Global Nursing Shortage’ Implications

Registered nurses (RNs) account for the largest group of healthcare professionals in the US. The growing demand for RNs may be explained by the steady aging of the population and, thus, an increase in the number of people having medical problems. Apart from that, the Patient Protection and Affordable Care Act represented the expansion of health insurance coverage manifesting in more people coming to hospitals.

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Nursing shortage becomes a more urgent problem, as there is a faculty shortage impeding thousands of prospective students to get a nursing education, as well as a baby boom bubble. The given essay discusses the implications of the nursing shortage and analyzes how nursing ideas and values influence the policy agenda.

Today’s global nursing shortage is having dramatic effects on the health care system in the whole world. Insurance companies and health care facilities create an equilibrium making physicians spend less time with patients to keep the business profitable. The nursing shortage also has a financial impact on health care institutions, as salaries of nurses should be competitive to attract potential workers. Currently, the lack of nursing personnel adversely affects health policy by creating a growing need for providing funds for salaries for nurses, investing in nursing education, and considering means of increasing nursing capacity. In particular, these means may include increasing the number of nurse educators and establishing sustainable initiatives to motivate nurses to stay in the country of origin.

The United Nations Millennium Development Goals (MDGs) include an increase in the quality of healthy life and strengthening health care systems with more qualified personnel. MDGs are critical to nursing practice, as caring for humans means caring for their basic needs. The global shortage of healthcare professionals, especially nurses, is considered to be a great challenge to MDGs (Mendes & Ventura, 2017). One may note that an effective quality- and patient-oriented care does not exist without a sufficient number of qualified personnel to provide it.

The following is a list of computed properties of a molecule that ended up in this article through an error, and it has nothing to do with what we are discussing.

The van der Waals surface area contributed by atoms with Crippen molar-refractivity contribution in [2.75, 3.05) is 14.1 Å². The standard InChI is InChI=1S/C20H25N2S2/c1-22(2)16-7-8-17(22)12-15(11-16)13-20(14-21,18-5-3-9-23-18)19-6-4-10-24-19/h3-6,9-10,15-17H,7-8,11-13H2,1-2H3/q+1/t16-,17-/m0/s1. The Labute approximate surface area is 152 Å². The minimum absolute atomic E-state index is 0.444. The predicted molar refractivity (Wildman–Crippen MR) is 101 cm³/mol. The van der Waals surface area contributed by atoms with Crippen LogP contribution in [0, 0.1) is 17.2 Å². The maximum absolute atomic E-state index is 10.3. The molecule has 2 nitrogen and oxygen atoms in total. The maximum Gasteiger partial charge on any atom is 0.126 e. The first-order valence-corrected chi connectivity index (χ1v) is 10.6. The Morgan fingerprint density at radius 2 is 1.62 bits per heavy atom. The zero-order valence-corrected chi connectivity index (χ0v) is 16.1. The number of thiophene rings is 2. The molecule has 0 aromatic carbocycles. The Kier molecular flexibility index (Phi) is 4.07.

Speaking of the first goal, which is eradicating hunger, it is nurses who are responsible for the nutritional care for patients and community members. In developing countries, nurses should advocate for equity in the distribution of food sources that are vital for survival (Mcdermott-Levy, Leffers, & Huffling, 2014). Speaking of the third goal, which is promoting gender inequality, one may note that nurses may help organizations working on women empowerment.

Speaking of the fourth goal, which is reducing child mortality rates, nurses may be involved in addressing the hazardous chemical exposures that have long-term negative effects on children (Mcdermott-Levy et al., 2014). Speaking of the fifth goal, which is improving maternal health, nurses may inform people about environmental exposures and the importance of avoiding pesticides during pregnancy. Therefore, the UN Millennium Development Goals are jeopardized by ineffective actions to sustain the nursing workforce.

Just like other groups of healthcare professionals, nurses should aim to participate in health policy decision-making in order to enhance patient care (Arabi, Rafii, Cheraghi, & Ghiyasvandian, 2014). One may note that reforms in the national policies enabled nurses to be engaged in policy agenda-setting. Since they regularly closely interact with patients, nurses can make a positive impact on different spheres of health care (Shariff, 2014).